Basalt firefighters saving money for some homeowners |

Basalt firefighters saving money for some homeowners

Hard work on the part of the Basalt fire department volunteers could save a little pocket money for midvalley business and home owners.

The fire department recently lowered the rating it received from Insurance Services Office Inc., a consortium of insurance companies that tests and rates the fire suppression capabilities of departments in many parts of the country.

The Basalt fire department lowered its ranking from six to five for areas that are within 5 miles of a fire station or sub-station, according to the ISO. The rating for areas 5 miles and farther from a station remained at nine – which an ISO letter to the department indicated is standard.

Departments are given a rating between 1 and 10. The lower the rating the better.

Information provided by ISO shows that only 10.3 percent of departments it rates around the country receive a rating better than five. Another 12.4 percent receive a rating of five, so the Basalt department is within the top 22.7 percent in the country.

Fire chief Scott Thompson said he was proud of the department’s personnel for achieving the improved rating. He noted that the department lost points in areas that it cannot easily influence. ISO’s system awards substantial points for full-time firefighters and for permanent training facilities, which the department doesn’t possess.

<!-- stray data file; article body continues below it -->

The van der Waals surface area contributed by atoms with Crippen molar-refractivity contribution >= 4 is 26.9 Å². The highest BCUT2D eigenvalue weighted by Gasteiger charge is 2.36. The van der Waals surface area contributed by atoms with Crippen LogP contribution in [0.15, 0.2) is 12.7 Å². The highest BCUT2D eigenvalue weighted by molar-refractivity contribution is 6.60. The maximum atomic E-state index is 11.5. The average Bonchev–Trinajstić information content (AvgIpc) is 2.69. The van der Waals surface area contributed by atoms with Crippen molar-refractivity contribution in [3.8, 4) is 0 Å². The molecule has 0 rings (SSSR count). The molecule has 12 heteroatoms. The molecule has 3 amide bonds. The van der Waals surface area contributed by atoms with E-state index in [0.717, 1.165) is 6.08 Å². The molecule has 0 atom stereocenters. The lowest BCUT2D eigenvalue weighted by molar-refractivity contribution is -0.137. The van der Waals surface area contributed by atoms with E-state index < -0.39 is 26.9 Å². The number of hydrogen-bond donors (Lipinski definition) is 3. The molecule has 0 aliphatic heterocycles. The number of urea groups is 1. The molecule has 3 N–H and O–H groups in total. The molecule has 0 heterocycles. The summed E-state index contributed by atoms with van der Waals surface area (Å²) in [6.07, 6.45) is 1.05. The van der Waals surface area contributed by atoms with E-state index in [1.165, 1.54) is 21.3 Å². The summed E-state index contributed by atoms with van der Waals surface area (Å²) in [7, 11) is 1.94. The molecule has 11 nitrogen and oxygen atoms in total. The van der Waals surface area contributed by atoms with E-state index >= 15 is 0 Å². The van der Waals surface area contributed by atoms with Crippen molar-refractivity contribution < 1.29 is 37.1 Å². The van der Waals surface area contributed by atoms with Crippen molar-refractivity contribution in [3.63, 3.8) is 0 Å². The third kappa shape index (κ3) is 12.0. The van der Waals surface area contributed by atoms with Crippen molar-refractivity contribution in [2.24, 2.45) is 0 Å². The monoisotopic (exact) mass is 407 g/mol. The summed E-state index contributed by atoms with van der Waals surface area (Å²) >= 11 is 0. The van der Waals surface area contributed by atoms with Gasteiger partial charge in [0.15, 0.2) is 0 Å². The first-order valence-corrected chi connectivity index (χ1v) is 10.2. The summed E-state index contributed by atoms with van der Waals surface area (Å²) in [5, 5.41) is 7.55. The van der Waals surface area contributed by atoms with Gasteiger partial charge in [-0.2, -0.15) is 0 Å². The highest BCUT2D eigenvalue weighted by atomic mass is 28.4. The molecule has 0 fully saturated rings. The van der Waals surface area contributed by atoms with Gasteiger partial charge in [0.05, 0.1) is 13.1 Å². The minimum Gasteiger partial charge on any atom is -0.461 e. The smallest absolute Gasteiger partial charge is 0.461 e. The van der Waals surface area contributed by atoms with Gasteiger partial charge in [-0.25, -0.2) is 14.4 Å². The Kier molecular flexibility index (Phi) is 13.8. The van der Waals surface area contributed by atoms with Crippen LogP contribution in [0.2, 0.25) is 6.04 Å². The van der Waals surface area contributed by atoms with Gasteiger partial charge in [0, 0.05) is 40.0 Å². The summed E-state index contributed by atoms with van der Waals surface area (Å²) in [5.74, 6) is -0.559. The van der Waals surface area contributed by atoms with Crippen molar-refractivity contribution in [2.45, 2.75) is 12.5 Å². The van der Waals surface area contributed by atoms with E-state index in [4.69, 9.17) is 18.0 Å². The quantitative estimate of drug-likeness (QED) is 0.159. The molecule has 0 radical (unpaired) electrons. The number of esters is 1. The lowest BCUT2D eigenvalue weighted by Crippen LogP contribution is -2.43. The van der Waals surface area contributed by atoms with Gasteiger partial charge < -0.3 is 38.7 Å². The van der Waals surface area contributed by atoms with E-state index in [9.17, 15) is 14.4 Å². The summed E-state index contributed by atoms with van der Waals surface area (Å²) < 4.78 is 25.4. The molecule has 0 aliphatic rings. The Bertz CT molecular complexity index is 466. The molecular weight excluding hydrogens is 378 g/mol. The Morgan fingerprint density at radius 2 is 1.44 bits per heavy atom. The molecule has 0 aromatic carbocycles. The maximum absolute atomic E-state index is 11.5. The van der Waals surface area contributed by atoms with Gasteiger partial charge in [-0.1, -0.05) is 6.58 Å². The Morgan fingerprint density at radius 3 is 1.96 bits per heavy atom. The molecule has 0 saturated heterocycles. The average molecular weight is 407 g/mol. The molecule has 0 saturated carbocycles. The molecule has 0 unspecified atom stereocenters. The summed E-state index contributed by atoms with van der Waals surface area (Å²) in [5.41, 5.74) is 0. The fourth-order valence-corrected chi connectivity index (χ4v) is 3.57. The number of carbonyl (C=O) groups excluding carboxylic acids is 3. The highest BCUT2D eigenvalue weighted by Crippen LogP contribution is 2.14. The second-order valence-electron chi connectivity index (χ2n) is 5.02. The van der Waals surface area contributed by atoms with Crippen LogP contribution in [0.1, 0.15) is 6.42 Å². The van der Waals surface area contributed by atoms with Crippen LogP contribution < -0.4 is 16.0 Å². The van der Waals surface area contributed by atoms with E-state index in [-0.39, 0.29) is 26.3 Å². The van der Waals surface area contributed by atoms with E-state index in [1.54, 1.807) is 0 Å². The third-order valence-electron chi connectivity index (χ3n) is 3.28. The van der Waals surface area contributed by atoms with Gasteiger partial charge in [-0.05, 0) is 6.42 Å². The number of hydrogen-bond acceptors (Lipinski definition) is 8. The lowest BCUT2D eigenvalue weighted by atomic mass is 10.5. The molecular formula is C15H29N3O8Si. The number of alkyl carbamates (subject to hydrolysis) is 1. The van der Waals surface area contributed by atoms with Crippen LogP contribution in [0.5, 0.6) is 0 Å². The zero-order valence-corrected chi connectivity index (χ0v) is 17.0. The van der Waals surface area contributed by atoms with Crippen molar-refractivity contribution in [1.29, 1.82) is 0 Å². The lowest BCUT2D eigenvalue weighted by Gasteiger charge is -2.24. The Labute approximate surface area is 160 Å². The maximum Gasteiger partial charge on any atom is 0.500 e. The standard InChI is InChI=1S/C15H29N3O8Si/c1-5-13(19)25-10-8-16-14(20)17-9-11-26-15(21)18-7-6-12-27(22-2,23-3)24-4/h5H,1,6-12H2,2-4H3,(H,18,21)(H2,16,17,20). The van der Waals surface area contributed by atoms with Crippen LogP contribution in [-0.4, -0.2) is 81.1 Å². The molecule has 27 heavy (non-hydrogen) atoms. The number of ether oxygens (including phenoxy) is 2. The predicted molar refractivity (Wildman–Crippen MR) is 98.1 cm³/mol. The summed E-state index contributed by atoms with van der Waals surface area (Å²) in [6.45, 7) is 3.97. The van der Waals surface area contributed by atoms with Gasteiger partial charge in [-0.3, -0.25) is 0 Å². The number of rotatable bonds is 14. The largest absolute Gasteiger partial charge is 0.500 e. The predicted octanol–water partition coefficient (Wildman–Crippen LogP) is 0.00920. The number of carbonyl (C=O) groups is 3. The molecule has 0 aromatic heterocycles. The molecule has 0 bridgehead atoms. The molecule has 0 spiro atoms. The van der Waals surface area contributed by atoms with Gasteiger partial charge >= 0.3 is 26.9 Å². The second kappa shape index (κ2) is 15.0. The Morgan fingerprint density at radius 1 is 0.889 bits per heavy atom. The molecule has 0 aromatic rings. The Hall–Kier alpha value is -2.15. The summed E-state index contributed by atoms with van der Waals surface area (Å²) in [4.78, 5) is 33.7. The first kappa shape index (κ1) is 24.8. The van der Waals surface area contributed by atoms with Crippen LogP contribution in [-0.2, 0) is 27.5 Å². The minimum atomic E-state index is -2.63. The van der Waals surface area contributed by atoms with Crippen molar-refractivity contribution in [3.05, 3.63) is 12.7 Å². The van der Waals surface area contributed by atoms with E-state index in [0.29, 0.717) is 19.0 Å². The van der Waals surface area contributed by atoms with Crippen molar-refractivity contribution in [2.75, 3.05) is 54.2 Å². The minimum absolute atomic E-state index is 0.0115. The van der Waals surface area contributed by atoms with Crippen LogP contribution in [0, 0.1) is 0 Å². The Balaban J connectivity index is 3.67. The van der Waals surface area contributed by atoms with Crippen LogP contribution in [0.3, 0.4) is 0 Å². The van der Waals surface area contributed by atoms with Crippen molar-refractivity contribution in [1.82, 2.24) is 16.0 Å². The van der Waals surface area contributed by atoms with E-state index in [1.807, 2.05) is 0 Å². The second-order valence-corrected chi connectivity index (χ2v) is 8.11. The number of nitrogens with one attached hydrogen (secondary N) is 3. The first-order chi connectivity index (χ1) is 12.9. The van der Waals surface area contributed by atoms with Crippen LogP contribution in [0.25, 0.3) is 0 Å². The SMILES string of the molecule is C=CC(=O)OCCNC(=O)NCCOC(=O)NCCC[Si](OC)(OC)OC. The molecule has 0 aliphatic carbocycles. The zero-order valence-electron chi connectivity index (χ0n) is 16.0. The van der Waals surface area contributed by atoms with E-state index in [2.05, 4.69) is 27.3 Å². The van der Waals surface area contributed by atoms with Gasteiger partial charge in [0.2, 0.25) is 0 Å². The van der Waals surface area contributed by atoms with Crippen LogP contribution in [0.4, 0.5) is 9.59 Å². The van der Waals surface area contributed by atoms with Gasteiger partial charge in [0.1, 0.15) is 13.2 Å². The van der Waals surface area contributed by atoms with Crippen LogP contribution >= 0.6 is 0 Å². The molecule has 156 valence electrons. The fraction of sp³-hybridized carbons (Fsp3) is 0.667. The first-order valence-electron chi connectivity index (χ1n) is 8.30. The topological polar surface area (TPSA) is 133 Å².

The condition of water supplies in isolated subdivisions in places like Missouri Heights and Snowmass Creek Road also affected the department’s rating.

However, the department’s demonstration of its ability to shuttle water lowered the rating significantly in places like Holland Hills and other subdivisions. The department had to transport water 200 feet, stop and use portable storage tanks and pumps, then resume driving while the effort was reviewed by ISO personnel, according to Thompson.

The chief said the department spent $10,000 over the last year to purchase appliances for trucks and equipment to bring its rating up. ISO awards points to departments that own things like fire hose jackets.

“To spend $10,000 for the public to lower their insurance rates, the board thought was worth it,” Thompson said.

The taxpayers’ investment could pay off. ISO says it is the leading supplier of statistical, underwriting, and actuarial information for the property and casualty insurance industry.

“Most insurers use the [ISO] classifications for underwriting and calculating premiums for residential, commercial and industrial properties,” said an ISO letter to the Basalt fire department.

So the improved rating could influence premiums paid by property owners in the district, particularly those within 5 miles of a station or substation. Thompson estimated that 70 to 80 percent of the district is within that 5-mile distance.

Thompson said it would be wise for property owners to inform their insurance agents about the improved ISO rating, which went into effect March 1.

ISO typically only updates ratings for departments every 15 years, so departments take the scores seriously.

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